I took it as if the OP was pointing out the ridiculous attitudes of a lot of sound guys these days. The trend is "less sound onstage", and a lot more output from the sound guy. In my experience with it, starting about 12 or so years ago, what that ends up translating into, is that the sound guy starts gaining too much control over the band, and oftentimes, starts trying to be the director. Before you know it, you're the sound guy's gig, rather than the sound guy being there to support the band he was hired to work FOR, not WITH. From a guitar player point of view. When it comes to plexi glass shields and in-ear monitors and silent stages, I'm out. And that's one of the primary reasons I quit gigging. I saw the trend creeping in all around me, and I was like, "Ok lookit: there is no way I'm going to be leaving my life's dream rig at home and show up with a fecking Line 6 POD, a $3K Les Paul, a guitar cable, and stand there mixing my ear buds on a tiny AVIOM in-ear mixer on the end of a frigging chrome microphone stand. THAT is NOT Rock n Roll. What that IS, is GHEY.

And I'll tell ya one more thing: every time I see a guitar player up on a stage, however big or small, and he/ she's got an iPad on a mic stand, I wanna walk up there and biotch-slap that thing across the stage, grab the guitar, and walk off with it.

:D
 
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junk notes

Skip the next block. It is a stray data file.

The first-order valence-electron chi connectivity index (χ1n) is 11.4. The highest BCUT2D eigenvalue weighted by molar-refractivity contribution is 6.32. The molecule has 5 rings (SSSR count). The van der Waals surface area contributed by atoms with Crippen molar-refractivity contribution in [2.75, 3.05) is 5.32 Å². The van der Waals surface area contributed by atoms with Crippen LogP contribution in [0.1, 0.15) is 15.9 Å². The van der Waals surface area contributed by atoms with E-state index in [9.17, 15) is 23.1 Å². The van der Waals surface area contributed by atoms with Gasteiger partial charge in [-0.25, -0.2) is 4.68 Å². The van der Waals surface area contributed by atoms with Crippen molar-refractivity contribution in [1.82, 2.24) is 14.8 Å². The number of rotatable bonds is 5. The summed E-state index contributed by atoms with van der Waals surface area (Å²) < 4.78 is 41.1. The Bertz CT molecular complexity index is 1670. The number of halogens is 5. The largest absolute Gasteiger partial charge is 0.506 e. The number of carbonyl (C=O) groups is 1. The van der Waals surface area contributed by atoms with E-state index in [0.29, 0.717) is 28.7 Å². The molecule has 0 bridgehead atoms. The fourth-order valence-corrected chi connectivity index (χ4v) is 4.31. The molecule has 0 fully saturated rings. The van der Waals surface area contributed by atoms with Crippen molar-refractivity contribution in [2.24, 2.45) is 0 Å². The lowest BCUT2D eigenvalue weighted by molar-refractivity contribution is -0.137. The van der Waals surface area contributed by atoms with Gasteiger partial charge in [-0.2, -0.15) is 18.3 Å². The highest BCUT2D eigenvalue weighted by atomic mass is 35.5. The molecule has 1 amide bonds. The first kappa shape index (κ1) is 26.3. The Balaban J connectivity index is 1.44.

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:yesway:
, what that ends up translating into, is that the sound guy starts gaining too much control over the band, and oftentimes, starts trying to be the director. Before you know it, you're the sound guy's gig, rather than the sound guy being there to support the band he was hired to work FOR, not WITH. From a guitar player point of view.
I spent beaucoup and have invested decades into the sound I am representing.. you will be hearing that.
 

dro

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Now this it something that pisses me off.
This guy must have 10,000 songs on his cell phone. And thinks they sound good.
The first thing I'll leave at home on a 300 seat gig.
Is the "Sound Man"
Mic the kick into one sub behind the drummer only.
Powered 815's for mains and monitors.
Vocals and acoustics only in the PA.
If you've been playing long enough. You'll remember how to gig like this.
If not, I feel sorry for you.
On a 300 seat gig, there is no need to run everything into a mixer, and give some dip shit control over your sound.
Again, in the old days, only time you got a sound system was in a theater, or larger venue.
Want to be a disappointed guitar player? Plug your $ 4000.00 Les Paul into a fucking Line 6 POD.
And walk out in front of the PA, to hear your "Sound Man" who is paying more attention to the drunk girl at the table closest to him, than the band.
You'll get the same sound if you use a $200.00 Samick into anything Line 6.
If your sound guy want's you to use a Lin 6. It's obvious, he's not listening.
I bought my Tube Amps because I was tired of hearing the digital blanket.
Digital sounded like shit, on recordings, sounds like shit live.
Stay the fuck home, sound guy. and let the band play.
Sorry for the rant.